Wednesday, September 1, 2021

Five Google Forms Refreshers for the New School Year

Answering a reader's question about Google Jamboard ideas that she should pass along to her colleagues prompted me to think about some "need to know" features of other Google Workspace tools for teachers. My mind turned to Google Forms as it is a tool that when used correctly can help be a huge time-saver for teachers. There are also features of Google Forms that can be beneficial to students. To that end, here are five Google Forms features that can help you and your students in the new school year. 

Set Default Point Values
If you've ever created a quiz in Google Forms only to discover that you forgot to assign point values, one small change to your preferences can make that a thing of the past. In your Google Forms preferences you can set a default point value for all questions that you add to your quiz. Here's a video demo of how to do that.



Create QR Codes for Google Forms
I uses a Google Form as a sign-in/sign-out sheet for my classroom. Rather than making students type a link or find a link within Google Classroom, I simply printed a QR code for the Google Form and then taped it to the wall. Then students can simply use their phones to scan the code and access the Google Form to sign-out or sign-in. Making a QR code for a Google Form is easy thanks to a feature built into Google Chrome, here's a video of how it works.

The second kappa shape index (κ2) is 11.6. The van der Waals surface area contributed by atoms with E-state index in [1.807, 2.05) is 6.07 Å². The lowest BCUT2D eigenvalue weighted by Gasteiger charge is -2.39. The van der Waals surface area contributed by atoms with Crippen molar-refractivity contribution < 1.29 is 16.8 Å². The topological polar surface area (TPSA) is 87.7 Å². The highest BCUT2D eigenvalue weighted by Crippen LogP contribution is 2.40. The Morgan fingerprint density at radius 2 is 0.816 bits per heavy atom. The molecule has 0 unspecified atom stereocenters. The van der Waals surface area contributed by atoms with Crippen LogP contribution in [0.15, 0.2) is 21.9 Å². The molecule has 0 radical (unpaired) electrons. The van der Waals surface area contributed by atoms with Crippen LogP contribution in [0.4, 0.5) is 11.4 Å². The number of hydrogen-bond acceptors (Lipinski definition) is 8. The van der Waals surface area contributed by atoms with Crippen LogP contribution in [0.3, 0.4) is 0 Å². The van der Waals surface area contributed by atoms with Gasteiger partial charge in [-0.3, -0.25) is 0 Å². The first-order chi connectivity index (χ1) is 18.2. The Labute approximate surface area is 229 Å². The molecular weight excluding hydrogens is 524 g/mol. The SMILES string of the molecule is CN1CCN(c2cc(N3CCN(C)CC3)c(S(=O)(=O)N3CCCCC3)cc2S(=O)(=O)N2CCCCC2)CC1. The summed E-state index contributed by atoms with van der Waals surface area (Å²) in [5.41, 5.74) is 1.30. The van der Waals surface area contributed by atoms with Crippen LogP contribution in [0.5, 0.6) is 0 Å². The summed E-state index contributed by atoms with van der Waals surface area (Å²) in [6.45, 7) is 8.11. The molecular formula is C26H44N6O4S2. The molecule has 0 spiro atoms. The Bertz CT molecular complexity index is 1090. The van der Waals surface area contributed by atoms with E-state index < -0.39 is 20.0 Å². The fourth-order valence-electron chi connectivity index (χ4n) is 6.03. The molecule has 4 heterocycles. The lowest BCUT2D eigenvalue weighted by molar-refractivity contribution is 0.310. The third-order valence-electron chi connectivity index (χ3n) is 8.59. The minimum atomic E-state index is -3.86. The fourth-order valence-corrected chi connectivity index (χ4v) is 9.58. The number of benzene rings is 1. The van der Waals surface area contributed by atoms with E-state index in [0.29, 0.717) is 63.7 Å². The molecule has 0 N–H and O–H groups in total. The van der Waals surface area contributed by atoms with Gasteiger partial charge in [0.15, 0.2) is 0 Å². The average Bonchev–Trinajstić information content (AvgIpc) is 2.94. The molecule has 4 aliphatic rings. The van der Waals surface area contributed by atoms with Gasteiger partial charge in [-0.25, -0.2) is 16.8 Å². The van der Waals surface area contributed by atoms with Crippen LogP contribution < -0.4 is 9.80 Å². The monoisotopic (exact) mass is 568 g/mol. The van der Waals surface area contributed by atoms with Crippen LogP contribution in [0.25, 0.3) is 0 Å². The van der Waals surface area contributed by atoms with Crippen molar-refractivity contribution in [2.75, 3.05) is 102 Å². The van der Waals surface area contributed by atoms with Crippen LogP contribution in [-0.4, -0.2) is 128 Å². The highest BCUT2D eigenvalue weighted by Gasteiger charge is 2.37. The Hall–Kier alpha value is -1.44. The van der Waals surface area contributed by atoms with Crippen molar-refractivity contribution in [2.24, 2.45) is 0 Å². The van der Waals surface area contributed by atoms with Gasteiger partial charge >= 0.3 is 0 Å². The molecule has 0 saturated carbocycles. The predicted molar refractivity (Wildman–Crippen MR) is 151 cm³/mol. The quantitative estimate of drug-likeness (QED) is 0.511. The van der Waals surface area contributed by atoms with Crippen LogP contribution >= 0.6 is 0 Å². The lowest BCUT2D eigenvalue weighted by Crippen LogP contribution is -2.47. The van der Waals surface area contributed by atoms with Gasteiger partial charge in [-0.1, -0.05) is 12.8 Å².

Provide Instant Feedback to Responses
I've long been a proponent of giving students practice quizzes and self-guided review activities via Google Forms. That's because I can provide students with instant feedback on their responses. Not only can I tell them if their answers were correct or not, I can also provide them with additional information about why their answers were correct or not. I'll often include links to additional information within my automated written feedback. Watch this video to see how to add answer feedback to Google Forms and see how students view that feedback.



Require Complete Sentence Responses
Google Forms has a setting called "response validation." With that setting enabled you can require that students write a minimum number of letters or words in order to submit responses to your Google Form. This video shows you how to use the response validation settings to encourage students to write complete sentences.


Combine Multiple Forms Into One
Over the course of the school year I'll make lots of Google Forms. Combining questions from those forms is an easy way to create a review activity for my students. Google Forms makes it easy to import questions from other forms into a new one. Here's a demo of how to do that.